John D. Adams Has Enjoyed 30 of Them
“I have returned from enjoying my thirtieth annual vacation as an employe [sic] of Uncle Sam,” remarked Letter Carrier John D. Adams, to a Times-Press reporter. “Don’t you think Uncle is pretty good to me to have given me 30 of them?” The reporter assured the aged distributer of mail that he was certainly to be congratulated, and Mr. Adams proceeded to tell how engaged in the service the year before the big blizzard of ’88 and some of the difficulties encountered in getting the mail to the people at that time. He spent his recent vacation at Yankee Lake, where he has spent several others, always enjoying them, despite the fact that one of the most difficult things he has to do is cease work even for a brief season. Mr. Adams is a veteran of the Civil War, and consequently watches with special interest the movements in the present conflict.
Source: Middletown Times-Press, July 27, 1917.
Nathan Yocom Frightens Relatives Early Thursday Morning.
Mistaking a bottle of white hellebore for that of a tonic which he had been advised to take Nathan S. Yocom, a painter, residing in Central avenue, lay near death’s door for a short time Thursday morning because of the effects of the deadly poison upon his system. Medical assistance was summoned and late Thursday evening the unfortunate victim was reported to be entirely out of danger.
Yocom drank the poison early in the morning. Strange effects of the drug were soon detected and members of the family administered powerful emetics. Dr. C.M. Lenhart was called and discovered the elements of the mistaken drug and the serious condition of the patient that had resulted.
A stomach pump was resorted to and although quite weak from the effects, Yocom is expected to be himself again in a few more hours.
Source: Zanesville Times Recorder, September 30, 1904.
Port Jervis, Nov. 3—Letter carrier Frank L. Bock, of 85 Hudson street, was attending the meeting of the Port Jervis Automobile Club, in Hotel Mitchell, when his Ford car was stolen. After an all-night search the car was found at Pierson’s crossing on the Erie near Otisville, where it had been abandoned on account of the supply of gasoline having been exhausted.
The parties had stopped at a farmhouse at Cuddebackville in an endeavor to purchase some gasoline, but did not succeed. They asked the way to Newark, N.J., and that was the last seen of them.
Source: Middletown Times-Press, November 3, 1916.
REDDING (Shasta Co.), Feb. 14.—Adolph Dobrowsky, pioneer jeweler of this city, announced today his candidacy for city trustee. Dobrowsky has never before ran for office. It is expected that there will be a warm contest for the office on account of differences in the matter of municipal lighting.
Source: Sacramento Union, February 15, 1916.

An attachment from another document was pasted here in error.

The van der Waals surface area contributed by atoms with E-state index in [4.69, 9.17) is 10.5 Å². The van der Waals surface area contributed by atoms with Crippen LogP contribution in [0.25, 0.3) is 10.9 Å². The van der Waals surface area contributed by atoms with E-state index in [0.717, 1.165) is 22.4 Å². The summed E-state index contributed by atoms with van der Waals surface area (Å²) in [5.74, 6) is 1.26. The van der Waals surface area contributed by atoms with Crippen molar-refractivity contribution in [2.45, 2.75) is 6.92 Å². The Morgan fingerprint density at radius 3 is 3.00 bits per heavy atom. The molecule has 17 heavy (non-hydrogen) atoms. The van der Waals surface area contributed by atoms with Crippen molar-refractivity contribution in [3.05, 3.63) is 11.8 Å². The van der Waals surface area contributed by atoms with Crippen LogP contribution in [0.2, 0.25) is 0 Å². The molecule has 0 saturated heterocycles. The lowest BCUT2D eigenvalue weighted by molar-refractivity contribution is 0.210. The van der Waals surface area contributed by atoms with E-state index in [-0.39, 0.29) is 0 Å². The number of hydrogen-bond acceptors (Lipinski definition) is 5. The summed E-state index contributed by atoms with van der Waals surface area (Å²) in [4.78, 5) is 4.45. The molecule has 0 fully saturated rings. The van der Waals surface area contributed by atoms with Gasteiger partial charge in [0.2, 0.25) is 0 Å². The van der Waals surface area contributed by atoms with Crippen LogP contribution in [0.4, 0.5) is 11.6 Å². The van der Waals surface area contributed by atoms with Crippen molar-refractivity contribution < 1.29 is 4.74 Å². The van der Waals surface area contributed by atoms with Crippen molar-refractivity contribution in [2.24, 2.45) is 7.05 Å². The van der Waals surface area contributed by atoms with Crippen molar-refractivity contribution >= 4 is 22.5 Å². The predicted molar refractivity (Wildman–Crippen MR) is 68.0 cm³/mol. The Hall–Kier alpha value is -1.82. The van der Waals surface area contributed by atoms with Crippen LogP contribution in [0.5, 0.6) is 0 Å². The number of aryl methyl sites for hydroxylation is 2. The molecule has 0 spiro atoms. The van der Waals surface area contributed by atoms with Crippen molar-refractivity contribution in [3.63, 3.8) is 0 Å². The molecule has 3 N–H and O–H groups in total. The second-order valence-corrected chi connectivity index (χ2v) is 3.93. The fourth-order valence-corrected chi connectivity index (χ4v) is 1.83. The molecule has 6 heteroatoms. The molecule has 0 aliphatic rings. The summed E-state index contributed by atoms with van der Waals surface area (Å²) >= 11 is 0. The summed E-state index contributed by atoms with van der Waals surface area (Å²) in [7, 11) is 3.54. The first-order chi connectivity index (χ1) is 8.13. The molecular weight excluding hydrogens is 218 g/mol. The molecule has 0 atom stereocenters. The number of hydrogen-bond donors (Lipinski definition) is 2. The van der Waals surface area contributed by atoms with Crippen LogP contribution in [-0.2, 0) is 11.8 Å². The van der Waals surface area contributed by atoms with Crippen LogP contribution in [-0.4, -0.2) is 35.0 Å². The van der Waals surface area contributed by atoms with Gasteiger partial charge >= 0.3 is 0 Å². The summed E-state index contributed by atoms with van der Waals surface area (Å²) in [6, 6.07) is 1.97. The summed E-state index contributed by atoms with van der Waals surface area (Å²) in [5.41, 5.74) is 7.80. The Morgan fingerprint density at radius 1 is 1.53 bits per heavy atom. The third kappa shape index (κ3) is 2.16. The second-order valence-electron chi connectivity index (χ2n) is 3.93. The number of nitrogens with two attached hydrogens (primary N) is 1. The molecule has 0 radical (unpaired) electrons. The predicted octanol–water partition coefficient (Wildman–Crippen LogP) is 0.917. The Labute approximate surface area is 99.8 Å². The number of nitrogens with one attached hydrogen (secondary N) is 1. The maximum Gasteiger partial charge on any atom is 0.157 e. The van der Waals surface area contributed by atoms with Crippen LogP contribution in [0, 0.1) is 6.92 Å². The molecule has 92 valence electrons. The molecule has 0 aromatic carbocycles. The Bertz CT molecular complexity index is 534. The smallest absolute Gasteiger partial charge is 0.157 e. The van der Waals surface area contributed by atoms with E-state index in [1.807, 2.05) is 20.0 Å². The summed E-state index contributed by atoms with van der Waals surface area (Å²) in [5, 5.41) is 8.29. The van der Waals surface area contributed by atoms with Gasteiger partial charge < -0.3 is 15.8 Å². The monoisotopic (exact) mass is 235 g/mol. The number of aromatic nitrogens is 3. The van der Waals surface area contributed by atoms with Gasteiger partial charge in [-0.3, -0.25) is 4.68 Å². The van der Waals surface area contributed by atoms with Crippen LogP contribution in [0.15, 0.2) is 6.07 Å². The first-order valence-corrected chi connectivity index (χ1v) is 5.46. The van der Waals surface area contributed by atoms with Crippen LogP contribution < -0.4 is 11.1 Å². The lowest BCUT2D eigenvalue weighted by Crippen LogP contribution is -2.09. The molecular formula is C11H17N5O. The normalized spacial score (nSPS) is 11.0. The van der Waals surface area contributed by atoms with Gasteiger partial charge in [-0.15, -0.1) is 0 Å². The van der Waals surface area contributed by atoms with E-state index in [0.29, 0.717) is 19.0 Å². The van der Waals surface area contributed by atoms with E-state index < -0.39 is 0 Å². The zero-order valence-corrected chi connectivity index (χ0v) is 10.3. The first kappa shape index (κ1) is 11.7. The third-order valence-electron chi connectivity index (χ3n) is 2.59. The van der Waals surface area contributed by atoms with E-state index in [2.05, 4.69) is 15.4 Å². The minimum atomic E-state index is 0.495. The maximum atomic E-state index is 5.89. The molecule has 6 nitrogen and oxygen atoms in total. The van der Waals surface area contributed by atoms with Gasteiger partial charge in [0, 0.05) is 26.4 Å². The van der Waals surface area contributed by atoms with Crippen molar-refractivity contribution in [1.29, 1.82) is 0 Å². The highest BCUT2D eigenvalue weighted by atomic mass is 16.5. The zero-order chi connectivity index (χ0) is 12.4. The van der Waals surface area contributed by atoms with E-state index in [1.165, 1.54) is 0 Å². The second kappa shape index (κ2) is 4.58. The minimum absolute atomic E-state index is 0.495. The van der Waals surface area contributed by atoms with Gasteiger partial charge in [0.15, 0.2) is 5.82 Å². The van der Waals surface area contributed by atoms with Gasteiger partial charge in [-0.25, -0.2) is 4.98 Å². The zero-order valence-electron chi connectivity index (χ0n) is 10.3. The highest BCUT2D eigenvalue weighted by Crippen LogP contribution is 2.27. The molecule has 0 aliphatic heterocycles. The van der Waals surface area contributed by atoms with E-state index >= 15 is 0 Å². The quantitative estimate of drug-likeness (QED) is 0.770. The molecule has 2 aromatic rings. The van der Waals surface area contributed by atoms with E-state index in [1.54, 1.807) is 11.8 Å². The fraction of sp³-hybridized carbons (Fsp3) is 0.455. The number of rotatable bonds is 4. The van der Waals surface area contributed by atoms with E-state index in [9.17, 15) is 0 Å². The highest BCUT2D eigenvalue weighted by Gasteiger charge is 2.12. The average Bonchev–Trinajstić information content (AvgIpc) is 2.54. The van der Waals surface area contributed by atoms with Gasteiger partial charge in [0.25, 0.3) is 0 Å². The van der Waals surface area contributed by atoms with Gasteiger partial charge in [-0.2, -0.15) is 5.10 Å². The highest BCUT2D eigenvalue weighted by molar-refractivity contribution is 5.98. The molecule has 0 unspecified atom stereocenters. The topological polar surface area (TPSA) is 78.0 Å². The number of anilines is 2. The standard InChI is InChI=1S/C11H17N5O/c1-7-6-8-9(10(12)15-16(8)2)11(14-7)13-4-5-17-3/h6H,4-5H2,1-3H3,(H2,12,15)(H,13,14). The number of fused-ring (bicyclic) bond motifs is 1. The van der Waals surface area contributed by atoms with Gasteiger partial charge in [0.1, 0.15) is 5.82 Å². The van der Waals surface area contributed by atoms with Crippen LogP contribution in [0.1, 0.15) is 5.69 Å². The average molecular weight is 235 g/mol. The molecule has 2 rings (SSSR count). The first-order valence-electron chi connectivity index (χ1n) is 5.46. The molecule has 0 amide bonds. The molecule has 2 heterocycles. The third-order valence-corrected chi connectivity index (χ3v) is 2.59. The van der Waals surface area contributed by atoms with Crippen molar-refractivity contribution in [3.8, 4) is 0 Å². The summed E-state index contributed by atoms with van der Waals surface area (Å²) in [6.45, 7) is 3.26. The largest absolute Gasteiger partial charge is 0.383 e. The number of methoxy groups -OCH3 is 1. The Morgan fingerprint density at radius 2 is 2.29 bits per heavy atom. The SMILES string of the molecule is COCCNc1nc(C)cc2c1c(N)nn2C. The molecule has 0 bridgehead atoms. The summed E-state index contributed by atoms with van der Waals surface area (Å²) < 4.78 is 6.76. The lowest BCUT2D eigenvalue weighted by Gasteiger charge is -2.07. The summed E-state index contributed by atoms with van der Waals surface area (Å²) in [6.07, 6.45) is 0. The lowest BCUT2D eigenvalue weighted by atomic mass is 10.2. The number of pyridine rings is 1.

Mr. Dave Rorick, of Oceanside, California, has been appointed to the Membership Committee of the Navy League of the United States and will help to represent that organization in his district in the campaign which it is carrying on in all parts of the country in behalf of adequate preparedness against invasion and disaster. He will cooperate with the member of the Navy League’s state committee of California of which Mr. Frank H. Symmes of San Francisco is chairman and will lends his support to the work undertaken to consolidate and organize the overwhelming sentiment of thinking people of that state in behalf of measures of adequate preparedness
Source: Oceanside Blade, December 25, 1915.
Mr. and Mrs. David Rorick and daughters returned Monday from a holiday trip to Texas and Oklahoma.
On the return journey they were given a sample of what has been going on all over the east for the past few weeks, their train being stalled by the storm. The engine went dead and there was no heat for the cars, while the passengers were compelled to go without food for twelve hours or more. Under such circumstances “California For Mine” becomes a popular sentiment.
Source: Oceanside Blade, January 13, 1912.
A tribute to the late Mrs. J.W. Garth who died Wednesday night was paid Thursday by Beaumont YMCA officials.
R.J. Orrick, president of the YMCA board of directors, said in a statement:
“Mrs. Garth has endeared herself to the hearts of the members of the board of directors through her sincere interest in the youth. She has been in many of our “Y” meetings and was an inspiration to all of us.
Continue reading “Tribute Paid Mrs. Garth By YM[CA] Officials”
“The crickets came down like a wolf on the fold,” and the crops on the ranch of I.P. Gile, at the mouth of Mores creek, melted away before their resistless march like dew before the morning sun. Mr. Gile saved two acres of corn, all nicely silked out, but cutting it up to feed his stock next winter. Not a green thing is now left standing upon the ranch which one week ago promised an abundant harvest.
Source: Idaho Statesman, August 14, 1949.
A young child of Mr. and Mrs. Ed Rochelle, of east Heaton street, was playing about the supper table last evening when the little one pulled the table, filled with dishes, over upon it. It was injured very badly.
Source: Hamilton Evening Journal, July 7, 1892.
Lehigh Valley Track Walker Frozen to Death While Fulfilling His Duties
ICICLES BLIND OLD MAN
Man and Woman With Weak Hearts Perish After Exposure to Frigid Blasts
Towanda, Pa., Jan. 14.—Joseph Hardenstine, a Lehigh trackwalker, froze to death while fulfilling his duty yesterday. He was walking along the track, looking at the nuts and bolts as his duty required and was seen to slip and fall.
Section hands working about half a mile away, hurried to him when he did not rise, and found him froze stiff.
The body is so badly frozen that it is impossible to learn whether or not he suffered an attach of heart failure. He was 59 years of age. A farm house several rods from where Hardenstine met his death registered 9 degrees below zero at the time.
Continue reading “Cold Wave Grips State And Many Deaths Reported”